Abuja, Nigeria — ESI-AFRICA.COM — 18 November 2010 – The current power situation in Nigeria has stagnated economic development and constitutes a major setback to the country’s quest to measure up to its peers such as Brazil, Indonesia and Malaysia.
In an interview with newsmen here on the forthcoming Nigerian Energy and Power Summit, principal partner Stanley Austin of Africonomie “’ the conference organisers “’ said it was no longer news that many companies had stopped production in Nigeria due to lack of power, and joined the ‘import club.’
“The cost of these industries shutting down is enormous, but we’ve not taken count of the losses. With each factory that shuts down, job losses are immediate, and in Nigeria where each worker feeds several other dependants, the poverty index keeps rising. Until we get a good grasp of the power problem, the talk about vision 20:2020 is a pipe dream," he maintained.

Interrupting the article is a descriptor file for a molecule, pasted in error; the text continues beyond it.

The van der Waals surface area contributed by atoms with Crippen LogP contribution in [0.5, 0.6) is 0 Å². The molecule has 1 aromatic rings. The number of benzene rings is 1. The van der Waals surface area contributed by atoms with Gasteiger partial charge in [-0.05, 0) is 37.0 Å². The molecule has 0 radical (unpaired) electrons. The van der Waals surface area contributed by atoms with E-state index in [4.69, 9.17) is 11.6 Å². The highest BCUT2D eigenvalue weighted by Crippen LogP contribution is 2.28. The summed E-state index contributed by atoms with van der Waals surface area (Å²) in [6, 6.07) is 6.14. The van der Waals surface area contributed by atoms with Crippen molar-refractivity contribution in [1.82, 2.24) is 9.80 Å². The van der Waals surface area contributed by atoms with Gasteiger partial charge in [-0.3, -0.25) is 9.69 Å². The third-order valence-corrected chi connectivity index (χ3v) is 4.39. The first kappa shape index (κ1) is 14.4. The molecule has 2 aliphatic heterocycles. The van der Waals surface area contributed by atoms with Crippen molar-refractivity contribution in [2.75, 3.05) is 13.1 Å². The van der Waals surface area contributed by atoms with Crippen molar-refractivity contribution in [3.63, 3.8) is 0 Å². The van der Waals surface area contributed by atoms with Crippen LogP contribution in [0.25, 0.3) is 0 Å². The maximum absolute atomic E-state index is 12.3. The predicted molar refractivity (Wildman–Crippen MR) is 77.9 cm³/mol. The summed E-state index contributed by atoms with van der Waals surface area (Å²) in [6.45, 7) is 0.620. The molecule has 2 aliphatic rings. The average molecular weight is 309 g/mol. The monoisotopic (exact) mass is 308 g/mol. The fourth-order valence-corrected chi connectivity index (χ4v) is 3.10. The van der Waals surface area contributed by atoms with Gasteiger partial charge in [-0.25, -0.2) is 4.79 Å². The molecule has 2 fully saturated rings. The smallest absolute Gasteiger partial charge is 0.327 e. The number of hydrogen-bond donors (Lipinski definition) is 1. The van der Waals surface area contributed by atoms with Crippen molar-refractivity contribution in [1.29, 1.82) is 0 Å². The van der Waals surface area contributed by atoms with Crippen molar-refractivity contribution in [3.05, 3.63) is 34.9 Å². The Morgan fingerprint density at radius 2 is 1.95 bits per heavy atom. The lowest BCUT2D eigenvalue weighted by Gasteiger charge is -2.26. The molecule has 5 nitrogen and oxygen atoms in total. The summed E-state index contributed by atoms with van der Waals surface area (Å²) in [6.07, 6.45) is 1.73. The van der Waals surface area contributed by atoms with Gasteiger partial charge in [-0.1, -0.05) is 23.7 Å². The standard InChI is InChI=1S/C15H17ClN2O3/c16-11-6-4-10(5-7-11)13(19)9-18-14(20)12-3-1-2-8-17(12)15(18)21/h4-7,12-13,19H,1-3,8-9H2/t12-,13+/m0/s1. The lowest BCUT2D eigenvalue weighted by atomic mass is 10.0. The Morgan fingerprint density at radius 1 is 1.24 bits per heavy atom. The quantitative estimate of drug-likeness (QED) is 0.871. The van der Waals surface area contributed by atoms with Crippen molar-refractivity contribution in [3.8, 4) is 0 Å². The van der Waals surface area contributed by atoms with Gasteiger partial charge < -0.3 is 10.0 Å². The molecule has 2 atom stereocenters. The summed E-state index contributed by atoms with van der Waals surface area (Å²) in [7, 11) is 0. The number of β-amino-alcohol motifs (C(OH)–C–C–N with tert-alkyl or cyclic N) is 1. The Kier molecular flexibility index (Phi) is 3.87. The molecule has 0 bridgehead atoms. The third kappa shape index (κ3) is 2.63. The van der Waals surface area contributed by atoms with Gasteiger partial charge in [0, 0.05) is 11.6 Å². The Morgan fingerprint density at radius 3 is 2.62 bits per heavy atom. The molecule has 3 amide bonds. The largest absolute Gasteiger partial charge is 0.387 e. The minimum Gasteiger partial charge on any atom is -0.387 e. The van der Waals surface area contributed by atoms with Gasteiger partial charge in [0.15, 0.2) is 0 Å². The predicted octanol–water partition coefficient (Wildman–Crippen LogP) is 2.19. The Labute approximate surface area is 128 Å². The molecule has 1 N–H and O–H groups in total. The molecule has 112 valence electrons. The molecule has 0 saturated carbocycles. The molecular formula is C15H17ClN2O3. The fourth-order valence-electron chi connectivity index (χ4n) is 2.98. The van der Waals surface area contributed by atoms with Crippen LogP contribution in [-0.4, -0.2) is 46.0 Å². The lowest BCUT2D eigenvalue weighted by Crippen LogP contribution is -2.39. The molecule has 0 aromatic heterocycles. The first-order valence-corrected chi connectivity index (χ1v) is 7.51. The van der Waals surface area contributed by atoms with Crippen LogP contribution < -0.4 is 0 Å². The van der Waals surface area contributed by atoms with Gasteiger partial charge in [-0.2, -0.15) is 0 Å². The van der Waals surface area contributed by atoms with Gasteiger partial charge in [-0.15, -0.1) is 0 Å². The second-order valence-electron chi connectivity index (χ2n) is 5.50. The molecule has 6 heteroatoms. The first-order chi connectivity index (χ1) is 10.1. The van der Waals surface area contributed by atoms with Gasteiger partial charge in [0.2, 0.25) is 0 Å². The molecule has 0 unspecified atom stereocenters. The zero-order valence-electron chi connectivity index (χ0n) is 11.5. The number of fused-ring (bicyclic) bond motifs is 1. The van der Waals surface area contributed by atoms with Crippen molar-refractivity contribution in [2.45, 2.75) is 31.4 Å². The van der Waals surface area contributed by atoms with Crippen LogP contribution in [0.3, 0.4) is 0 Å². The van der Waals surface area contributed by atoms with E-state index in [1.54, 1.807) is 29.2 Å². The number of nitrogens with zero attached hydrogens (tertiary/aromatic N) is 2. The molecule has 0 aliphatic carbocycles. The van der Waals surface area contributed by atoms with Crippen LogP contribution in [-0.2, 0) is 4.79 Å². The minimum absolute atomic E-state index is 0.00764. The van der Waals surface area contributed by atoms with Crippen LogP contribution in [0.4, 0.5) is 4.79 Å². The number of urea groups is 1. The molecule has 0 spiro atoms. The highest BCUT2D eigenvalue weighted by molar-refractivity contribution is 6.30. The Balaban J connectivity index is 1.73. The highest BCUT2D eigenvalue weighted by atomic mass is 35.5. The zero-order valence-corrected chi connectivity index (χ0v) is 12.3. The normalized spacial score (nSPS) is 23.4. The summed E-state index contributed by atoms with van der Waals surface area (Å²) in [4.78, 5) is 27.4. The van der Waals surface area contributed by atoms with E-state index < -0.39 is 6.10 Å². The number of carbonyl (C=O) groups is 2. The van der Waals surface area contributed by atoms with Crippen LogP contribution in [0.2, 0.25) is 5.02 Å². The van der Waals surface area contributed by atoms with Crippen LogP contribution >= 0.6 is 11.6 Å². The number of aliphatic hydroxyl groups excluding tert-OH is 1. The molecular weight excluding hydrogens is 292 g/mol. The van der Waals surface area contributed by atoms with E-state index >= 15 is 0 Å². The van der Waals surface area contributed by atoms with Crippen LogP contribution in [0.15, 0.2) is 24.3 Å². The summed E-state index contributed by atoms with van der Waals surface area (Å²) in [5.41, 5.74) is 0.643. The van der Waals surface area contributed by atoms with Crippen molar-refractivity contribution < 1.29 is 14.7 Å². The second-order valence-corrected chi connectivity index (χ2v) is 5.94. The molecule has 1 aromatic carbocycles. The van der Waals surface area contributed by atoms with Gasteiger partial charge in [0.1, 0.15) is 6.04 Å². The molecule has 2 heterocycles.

“Nigeria would not be experiencing the present power problem if it had allowed private companies to participate actively in the power sector,” Austin said. “If this had been encouraged earlier, competition would have revolutionised the sector, accompanied by massive job creation and subsequent industrialisation,” he added.
Austin said the Nigerian Energy and Power Summit “’ scheduled for the 25th and 26th of November “’ would prove an unparalleled opportunity to stakeholders, licensees of generation, transmission and distribution companies, investors from all over the world, international financial institutions and regulators to hold a forum where relationships could be properly consummated.